For a European-wide strike against school openings!

The following statement was unanimously adopted by the Network of Action Committees for Safe Education at its meeting on Monday.

The refusal of the ruling class to consistently close businesses, schools and day-care centres has led to an unprecedented disaster. While new coronavirus strains are spreading throughout Europe and health systems are on the verge of collapse, Germany now has more fatalities in percentage terms than the USA. In several German states, crematoria are completely overwhelmed by the large number of corpses. Meanwhile, stock prices, which are feasting on the mass deaths, keep climbing to new highs. Since the beginning of the year, there have officially been almost 20,000 COVID deaths in Germany alone.

Scientifically, there is no question that it is necessary to reduce economic activity to essential areas and keep schools and day-care centres closed to bring the virus and the dangerous mutations under control. Yet governments of all stripes are keeping businesses open and turning schools and day-care centres into holding pens so that parents can work in unsafe workplaces. In many federal states, schools are to be largely reopened as early as 1 February.

We strongly oppose this policy, which places the interests of the rich before the health of the people and call on students, teachers, educators and parents to take their safety into their own hands. Safe Education Action Committees, independent of the establishment parties and trade unions, must be established at all schools and day-care centres to organise strikes as soon as the facilities are to be opened.

The pandemic is an international phenomenon and requires an international response. We stand in solidarity with the school strikes and protests in Greece, Poland and France and welcome the formation of action committees in many cities in Britain and the United States. The action committees must work closely together and prepare for a European-wide school strike.

The dangerous situation in schools and nurseries cannot be separated from the problems in public transport and workplaces. While nurses, bus drivers and meat-processing workers are putting their lives on the line every day under the most adverse conditions, the biggest mass layoffs in the history of the Federal Republic of Germany are being carried out and wages are being cut. The government and corporations are using the pandemic for an unprecedented redistribution of wealth from the bottom of society to the top.

Therefore, resistance in schools must be linked to workers struggles for safe workplaces and to defend their jobs. It must be part of a broad mobilisation for a general strike that protects people’s needs and health against the profit logic of capitalism. Instead of transferring billions to the corporations, the large fortunes must be expropriated and the following demands must be implemented:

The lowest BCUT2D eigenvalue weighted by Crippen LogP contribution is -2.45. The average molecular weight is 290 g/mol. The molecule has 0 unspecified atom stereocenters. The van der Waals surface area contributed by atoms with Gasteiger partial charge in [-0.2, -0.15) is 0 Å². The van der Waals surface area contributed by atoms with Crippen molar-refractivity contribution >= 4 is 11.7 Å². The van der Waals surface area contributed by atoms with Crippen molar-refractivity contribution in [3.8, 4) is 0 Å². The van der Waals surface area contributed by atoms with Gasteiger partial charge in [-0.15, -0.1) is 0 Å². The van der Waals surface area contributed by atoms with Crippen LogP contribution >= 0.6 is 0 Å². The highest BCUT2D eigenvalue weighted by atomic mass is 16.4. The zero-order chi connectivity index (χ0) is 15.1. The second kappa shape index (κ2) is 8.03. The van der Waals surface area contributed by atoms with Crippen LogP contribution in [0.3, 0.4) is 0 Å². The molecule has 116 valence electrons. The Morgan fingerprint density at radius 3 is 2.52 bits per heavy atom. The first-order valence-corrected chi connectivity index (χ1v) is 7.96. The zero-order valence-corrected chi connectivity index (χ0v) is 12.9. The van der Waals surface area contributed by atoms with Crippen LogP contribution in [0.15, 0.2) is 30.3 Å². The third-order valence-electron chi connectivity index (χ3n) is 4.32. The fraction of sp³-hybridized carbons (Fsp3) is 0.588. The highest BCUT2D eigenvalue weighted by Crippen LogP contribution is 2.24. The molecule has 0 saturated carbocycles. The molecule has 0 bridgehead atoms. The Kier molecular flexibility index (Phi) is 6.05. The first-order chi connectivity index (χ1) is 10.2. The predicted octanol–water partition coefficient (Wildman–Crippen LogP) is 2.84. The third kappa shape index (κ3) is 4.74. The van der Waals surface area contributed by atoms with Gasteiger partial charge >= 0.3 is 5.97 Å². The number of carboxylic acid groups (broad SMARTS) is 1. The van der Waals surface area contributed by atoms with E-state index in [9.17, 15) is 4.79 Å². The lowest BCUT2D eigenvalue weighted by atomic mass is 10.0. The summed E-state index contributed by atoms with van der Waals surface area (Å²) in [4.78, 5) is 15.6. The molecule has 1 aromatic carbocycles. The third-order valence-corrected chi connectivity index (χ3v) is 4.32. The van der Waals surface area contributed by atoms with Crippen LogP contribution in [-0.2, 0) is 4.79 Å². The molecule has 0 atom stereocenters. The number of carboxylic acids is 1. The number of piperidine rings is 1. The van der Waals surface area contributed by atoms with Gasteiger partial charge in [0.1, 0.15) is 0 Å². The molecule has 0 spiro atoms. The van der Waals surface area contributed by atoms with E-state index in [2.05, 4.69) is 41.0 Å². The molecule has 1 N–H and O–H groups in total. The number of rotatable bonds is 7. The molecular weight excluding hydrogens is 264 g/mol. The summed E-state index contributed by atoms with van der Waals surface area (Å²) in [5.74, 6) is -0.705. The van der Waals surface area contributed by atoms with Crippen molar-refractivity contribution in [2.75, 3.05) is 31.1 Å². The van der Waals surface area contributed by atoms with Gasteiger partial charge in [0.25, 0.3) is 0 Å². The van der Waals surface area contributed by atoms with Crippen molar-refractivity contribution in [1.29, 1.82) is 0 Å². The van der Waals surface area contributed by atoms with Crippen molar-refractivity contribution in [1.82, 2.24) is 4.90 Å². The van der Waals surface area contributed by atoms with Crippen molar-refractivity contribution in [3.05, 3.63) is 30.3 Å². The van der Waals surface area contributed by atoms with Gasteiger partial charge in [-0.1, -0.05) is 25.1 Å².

No opening of schools and day-care centres before the pandemic is under control! At the earliest, when the incidence value is below 25, face-to-face teaching in small, fixed learning groups should be considered, provided pupils, teachers, and parents, based on scientific evidence, consider this to be safe. At-risk groups must be specially protected and exempted from face-to-face teaching for a longer period.

Invest billions in safe and good education! To ensure safe conditions in the face of reducing infection rates, billions must be invested in schools and day-care centres and especially in the recruitment of thousands of new teachers and educators. Their wages must be increased significantly.

Full compensation for parents who must care for their children! Parents must receive full compensation for caring for their children. Workers, the self-employed and small businesses must also be compensated for any loss of income. Poorer families must be given special support and high-quality equipment for digital learning.

No exam pressure and learning stress during the pandemic! While the pandemic rages in Europe and worldwide, regular exams are not possible. Deaths, financial hardship and the risk of infection have hit hundreds of thousands of families hard. Despite the best efforts of teachers and many students, adequate learning conditions are not achievable. The decision on alternative grading and final examinations must be made by the students as a whole.